How to Clean Your Cat's Ears
Imagine having to clean those ears!
Have you looked at your cat's ears lately? Like, really looked at them? Sure, they're soft, fluffy, and cute. But they also might be filled with wax and dirt, and in some cases -- mites. And no one wants that!
While cats are pretty self-sufficient when it comes to grooming, their ears are one of the hardest places for them to reach. Proper cat ear care can help prevent annoying and often painful ear infections and help you as a pet owner learn to spot irregularities in your cat's health.
All in all, cleaning your cat's ears shouldn't take long and is a relatively easy process. If you find your cat hates having their ears cleaned, you want to make the experience as low-stress as possible. Offer them treats, plenty of love and reassurance and be gentle. If you can, start regular ear care early on in your cat's life. If you adopt an older cat, try rubbing their ears first with your hands, then introduce a cotton ball so they can slowly get used to the process.
Healthy inner ears will be pale pink in color and be free of debris or odor and will have minimal earwax. Your kitty's ear wax, called cerumen, is different than human earwax - it is naturally brown in color. A little buildup of brown, waxy substance is normal.
Ear Cleaning, Step by Step:
- You will need a liquid ear cleaning solution (or pre-moistened wipes) and cotton balls. Ear swabs are not recommended.*
- Warm the ear cleaner to body temperature by placing the container in a warm pan of water. Test on your skin to make sure it is not too hot!
- Place the cat on a table or counter where they feel secure, and where you can safely and gently hold them. Make sure your cat is calm and relaxed - you don't want to equate ear cleaning with stress or fear.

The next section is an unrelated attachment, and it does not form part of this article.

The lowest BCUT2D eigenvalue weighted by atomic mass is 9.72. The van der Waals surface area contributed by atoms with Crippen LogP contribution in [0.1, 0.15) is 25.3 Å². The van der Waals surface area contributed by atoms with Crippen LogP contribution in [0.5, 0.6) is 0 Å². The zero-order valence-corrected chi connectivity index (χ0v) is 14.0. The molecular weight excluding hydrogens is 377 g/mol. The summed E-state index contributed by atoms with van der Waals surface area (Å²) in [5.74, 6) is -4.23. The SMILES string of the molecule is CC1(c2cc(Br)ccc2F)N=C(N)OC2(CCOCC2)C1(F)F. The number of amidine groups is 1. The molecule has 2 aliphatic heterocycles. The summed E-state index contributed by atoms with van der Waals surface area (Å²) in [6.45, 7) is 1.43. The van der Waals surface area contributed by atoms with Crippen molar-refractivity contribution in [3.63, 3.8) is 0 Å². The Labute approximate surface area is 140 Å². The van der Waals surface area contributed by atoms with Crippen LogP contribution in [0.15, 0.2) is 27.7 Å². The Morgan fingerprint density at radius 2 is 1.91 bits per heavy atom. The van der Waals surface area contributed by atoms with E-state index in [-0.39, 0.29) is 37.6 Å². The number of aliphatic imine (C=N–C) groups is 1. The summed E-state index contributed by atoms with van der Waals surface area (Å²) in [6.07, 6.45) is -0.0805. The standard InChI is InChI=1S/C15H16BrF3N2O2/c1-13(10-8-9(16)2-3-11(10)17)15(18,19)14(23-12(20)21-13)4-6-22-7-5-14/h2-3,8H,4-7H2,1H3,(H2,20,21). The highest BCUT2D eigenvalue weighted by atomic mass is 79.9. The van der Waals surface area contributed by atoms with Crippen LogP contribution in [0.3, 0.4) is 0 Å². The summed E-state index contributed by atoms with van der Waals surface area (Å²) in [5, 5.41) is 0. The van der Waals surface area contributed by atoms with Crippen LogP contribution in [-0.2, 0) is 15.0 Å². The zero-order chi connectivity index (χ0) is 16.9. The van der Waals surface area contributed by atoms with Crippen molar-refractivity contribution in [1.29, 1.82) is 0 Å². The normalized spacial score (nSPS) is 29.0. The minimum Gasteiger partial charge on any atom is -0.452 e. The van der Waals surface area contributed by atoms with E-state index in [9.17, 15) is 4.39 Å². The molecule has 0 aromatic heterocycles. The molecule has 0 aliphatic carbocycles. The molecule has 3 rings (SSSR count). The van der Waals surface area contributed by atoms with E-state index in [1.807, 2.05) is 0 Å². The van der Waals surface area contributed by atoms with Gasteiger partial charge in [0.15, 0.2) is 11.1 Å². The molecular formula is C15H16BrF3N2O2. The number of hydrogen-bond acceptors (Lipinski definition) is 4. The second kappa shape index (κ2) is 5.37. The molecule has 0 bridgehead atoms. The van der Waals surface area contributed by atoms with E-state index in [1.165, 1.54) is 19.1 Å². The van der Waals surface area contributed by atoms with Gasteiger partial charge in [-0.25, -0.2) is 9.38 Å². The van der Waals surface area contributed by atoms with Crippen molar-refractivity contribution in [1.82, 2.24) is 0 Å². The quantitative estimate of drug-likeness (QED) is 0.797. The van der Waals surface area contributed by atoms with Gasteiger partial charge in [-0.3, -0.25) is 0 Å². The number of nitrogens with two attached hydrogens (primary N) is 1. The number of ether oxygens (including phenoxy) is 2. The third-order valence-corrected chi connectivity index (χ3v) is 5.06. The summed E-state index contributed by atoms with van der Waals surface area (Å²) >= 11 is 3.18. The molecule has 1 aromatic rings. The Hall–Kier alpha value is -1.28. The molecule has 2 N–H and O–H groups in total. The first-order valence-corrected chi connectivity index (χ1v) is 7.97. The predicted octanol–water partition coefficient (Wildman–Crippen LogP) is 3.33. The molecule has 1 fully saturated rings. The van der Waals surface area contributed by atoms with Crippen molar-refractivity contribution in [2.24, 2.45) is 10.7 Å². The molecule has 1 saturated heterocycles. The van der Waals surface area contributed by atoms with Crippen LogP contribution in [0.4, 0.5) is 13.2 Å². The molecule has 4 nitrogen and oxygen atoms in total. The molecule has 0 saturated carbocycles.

- Put a drop or two of the liquid into the opening of the ear canal.
- Gently massage the base of the ear for at least a minute, to work the liquid around. You might hear squishing of the liquid, which is normal.
- Repeat steps 4 and 5 with the other ear.
- Let your cat shake their head to help dislodge any dirt or wax in the ear canal.
- Use clean cotton balls to wipe away oil and dirt from the ear.
- Give your cat their favorite treat and tons of pets and chin scratchies.
When it Might be Mites
It's an unpleasant thought. Ear mites are insects that live as parasites in the ears of your cat or kitten, feeding off of earwax and skin oils, found mostly in kittens and outdoor cats. They are tiny and can only be seen under a microscope. Mites are easily transmitted to other cats, and should be seen to by a vet as they can advise you the best course of action and may provide medicated cleaning solutions. Signs that your cat might have mites include:
- Pawing or scratching at ears excessively
- Frequent head shaking
- Hair loss on ears
- Any irritation, swelling, or inflammation in the ear
- Dark discharge in his ear
- Accumulates debris in ear that resembles coffee grounds
- Develops ear odor
Regular ear maintenance, as silly as it sounds, is the best way to prevent ear infections and mite infestations. It's good to get into the habit of taking a peek inside your cat’s ears whenever you get the opportunity. When you're petting your cat, take a couple seconds just to check in on your cat's ear health. It just takes a moment!
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